Published: July 11, 2000
LONDON, ENGLAND – Some two hours of bidding at Christie’s sale of Works of Art from the Wernher collection realized $30,401,120 on July 5, doubling pre-sale expectations. The sale was 89 percent sold by lot and 97 percent by value. Buyers were 81 percent European and 19 percent American.
“It was an honor for Christie’s to auction such important works of art from the Wernher collection,” said Lord Hindlip, chairman of Christie’s. “This sale marks a new beginning for the long-term future of the remaining core of the Wernher collection and its public display in this country.”
A large part of the proceeds of the sale of the Werher collection will be used to facilitate the long-term conservation, preservation and display of the works of art remaining in the Wernher collection.
According to the Associated Press, the collection was put together by Sir Julius Wernher with the proceeds of a diamond mining fortune made in South Africa in the Nineteenth Century. Wernher later settled in London
Sir Peter Paul Rubens’ (1577-1640) “Diana with her nymphs hunting – a model,” circa 1636-7, one of the famous series that the artist painted for King Philip IV of Spain, sold for $4,659,545 to Caja Madrid, the Spanish savings bank. A sketch for a commission for the Torre de la Parada, the royal hunting lodge outside Madrid, is one of very few examples remain in private hands.
“Portrait of Giacomo Doria” by Titian, circa 1531 an imposing canvas by the Venetian master, sold for $3,662,286. Representing a member of the influential Genoese family, whose representatives today own the famous Doria-Phampilij collection in Rome, the canvas achieved the second highest price for the artist at auction.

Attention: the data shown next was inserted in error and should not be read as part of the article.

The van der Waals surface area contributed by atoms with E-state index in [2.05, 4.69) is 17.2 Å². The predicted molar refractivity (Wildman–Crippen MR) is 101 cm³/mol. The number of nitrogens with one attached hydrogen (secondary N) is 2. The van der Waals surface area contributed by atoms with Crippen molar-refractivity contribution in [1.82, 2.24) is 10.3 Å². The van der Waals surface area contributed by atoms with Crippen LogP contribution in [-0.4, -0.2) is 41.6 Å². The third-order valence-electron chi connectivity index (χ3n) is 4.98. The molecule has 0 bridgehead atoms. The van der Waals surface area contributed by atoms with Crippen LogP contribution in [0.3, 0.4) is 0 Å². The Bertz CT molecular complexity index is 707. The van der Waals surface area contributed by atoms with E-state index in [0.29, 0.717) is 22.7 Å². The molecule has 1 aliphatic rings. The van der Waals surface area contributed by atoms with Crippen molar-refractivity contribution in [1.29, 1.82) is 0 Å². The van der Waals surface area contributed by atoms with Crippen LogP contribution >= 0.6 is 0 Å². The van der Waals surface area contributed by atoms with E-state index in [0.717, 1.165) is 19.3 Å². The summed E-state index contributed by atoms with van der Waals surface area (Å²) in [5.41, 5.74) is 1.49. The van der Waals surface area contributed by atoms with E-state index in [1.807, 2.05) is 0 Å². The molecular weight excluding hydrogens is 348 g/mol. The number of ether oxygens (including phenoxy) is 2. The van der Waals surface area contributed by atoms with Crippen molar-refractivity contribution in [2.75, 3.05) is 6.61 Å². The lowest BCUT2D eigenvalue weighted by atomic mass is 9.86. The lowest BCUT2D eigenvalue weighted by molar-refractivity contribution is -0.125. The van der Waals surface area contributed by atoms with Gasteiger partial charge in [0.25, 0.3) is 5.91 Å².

“The rest of the flight to Egypt” by Filippino Lippi (circa 1457-1504) another example of an Italian Renaissance painting by one of the foremost figures of the Florentine School, sold for $1,002,926, a record for the artist at auction.
The Wernher collection of silver realized £7,446,400 and was led by two superb examples of late Gothic silver. The two figures, “Saint Sebastian” and “Saint Christopher,” formed the core of one of the most important assemblages of European silver seen at auction in London for over half a century.
A silver-gilt tazza form the Aldobrandini set of the 12 Caesars, showing the Emperor Nero and made in Italy circa 1570, sold for $1,584,661. Further highlights of the silver collection included a German silver gilt cup and cover formed as a model of a bear, which more than tripled pre-sale expectations to realize $288, 223.
Eighteenth Century French furniture in the sale included a Louis XV ormolu-mounted marquetry secretaire en armoire by Jean-Henri Riesener that sold for $1,833,976. This price, dating from circa 1763-1768, belongs to a celebrated group of eight secretaries stamped by both Jean-Francois Oeben and Jean-Henri Riesener.
The Wernher collection was housed for nearly a century at Beth House, Piccadilly and at Luton Hoo, Bedfordshire.
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